I was off to Solapur in Maharashtra in May 1972 for my first posting. I was to get married in January 1973 and I applied for 45 days’ leave, My immediate boss asked me to curtail my leave as I was to be promoted. But Mr.Varadachari, who was Financial Adviser & Chief Accounts Officer told him,”I’ll sanction the leave. He’ll get many more promotions, but this will be his only marriage.”

We had our honeymoon for a month and traveled a lot. In Ooty, Fernhill Rest House was about 2 kms away from Ooty station. Every morning after breakfast, my wife and I would walk on the track to go to the town and return the same way before dark. In Trivandrum, we were surprised to see the crowd in the Vegetarian Refreshment Room for dinner. Later we learnt that almost all the ISRO employees and anyone who wanted raw rice (in all hotels, only boiled rice was served at that time) would come to he railway station.

My wife and I reached Solapur with just about 10 pieces of luggage which has now grown to about three truckloads. This is a problem for all railway officers as luggage expands to fill the space available in big railway bungalows. The total strike in 1973 by the employees demanding merger of the division with Central Railway was an important event. As a young officer, I went to the bank on my scooter and withdrew a lakh of rupees (which was 200 months’ salary for me) for meeting the expenses in connection with the strike and also manned the telephone exchange during the day. Throughout the strike the employees were very good and even while picketing at the gates would always give way whenever I came by scooter. They said they had no quarrel with any officer. While in Solapur, my wife and I went to Bombay which was her first visit to that city. Two memories of our journeys in the suburban trains stand out, The first was when we wanted to go to Dadar from VT. I’d assumed that all trains from VT would go to Dadar. We boarded a train at VT and there was no sign of Dadar after 20 minutes. Then only I asked another passenger. He looked at us and said ,’ ye harbour line hai (This is harbour line)’ I had no idea what he was saying. Then he advised us to get down at Mahim and go by a Western Railway train to Dadar and added,’ Yeh first class hai. Pakad jayega tho baari padegaa’ (This is first class. If you’re caught, it’ll cost you a lot’). The second experience was in the evening peak hour at Churchgate. My wife and I were to get down there at 7.00 PM. As people normally do, we were standing near the entrance ready to get down. Just before the train entered Churchgate, a co-passenger tapped on my shoulder and gestured that we should follow his actions. We were puzzled, but we moved three feet inside the coach and stood facing the partition wall with our backs to the on-rushing crowd. We are eternally grateful to that gentleman as otherwise we would have been admitted to the hospital due to the assault by the ‘briefcase brigade’. Getting in and out of a Mumbai local during peak hours takes knack, speed, agility, strength, perseverance and concentration.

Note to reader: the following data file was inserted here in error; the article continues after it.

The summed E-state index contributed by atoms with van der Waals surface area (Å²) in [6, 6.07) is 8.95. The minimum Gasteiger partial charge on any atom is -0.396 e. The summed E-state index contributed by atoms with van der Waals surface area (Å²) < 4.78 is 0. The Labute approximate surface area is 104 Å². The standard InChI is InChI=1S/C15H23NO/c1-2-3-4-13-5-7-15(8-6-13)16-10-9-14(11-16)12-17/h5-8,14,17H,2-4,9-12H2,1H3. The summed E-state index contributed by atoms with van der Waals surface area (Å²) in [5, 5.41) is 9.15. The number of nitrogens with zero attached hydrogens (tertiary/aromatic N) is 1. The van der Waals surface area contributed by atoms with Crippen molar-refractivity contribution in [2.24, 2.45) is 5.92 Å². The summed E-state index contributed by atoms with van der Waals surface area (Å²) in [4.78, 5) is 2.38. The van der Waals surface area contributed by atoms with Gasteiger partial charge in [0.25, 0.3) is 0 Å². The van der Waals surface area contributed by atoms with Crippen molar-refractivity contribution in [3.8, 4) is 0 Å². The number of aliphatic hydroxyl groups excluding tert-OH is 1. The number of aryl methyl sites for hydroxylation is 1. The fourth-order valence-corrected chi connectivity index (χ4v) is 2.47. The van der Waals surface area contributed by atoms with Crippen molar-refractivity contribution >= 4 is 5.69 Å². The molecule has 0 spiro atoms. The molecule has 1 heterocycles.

We were quite happy in Solapur and so I was shifted to Vijayawada in October 1974. was a pleasant 20 months for me (and only about 8 months for my wife) in Solapur. We had still not collected much luggage and so we sent it by the diesel rail-car that had come from Vijayawada for movement during the strike. I spent a mere six months in Vijayawada when the post got upgraded. The main rail-related memory is that whenever we came late from ‘line’ (which is another quaint railway terminology – on line means away on duty), my smart peon Venkat Rao would get my carriage hand-shunted and placed opposite our flat. He would wake us up at a suitable hour with coffee.

To be continued

August 2007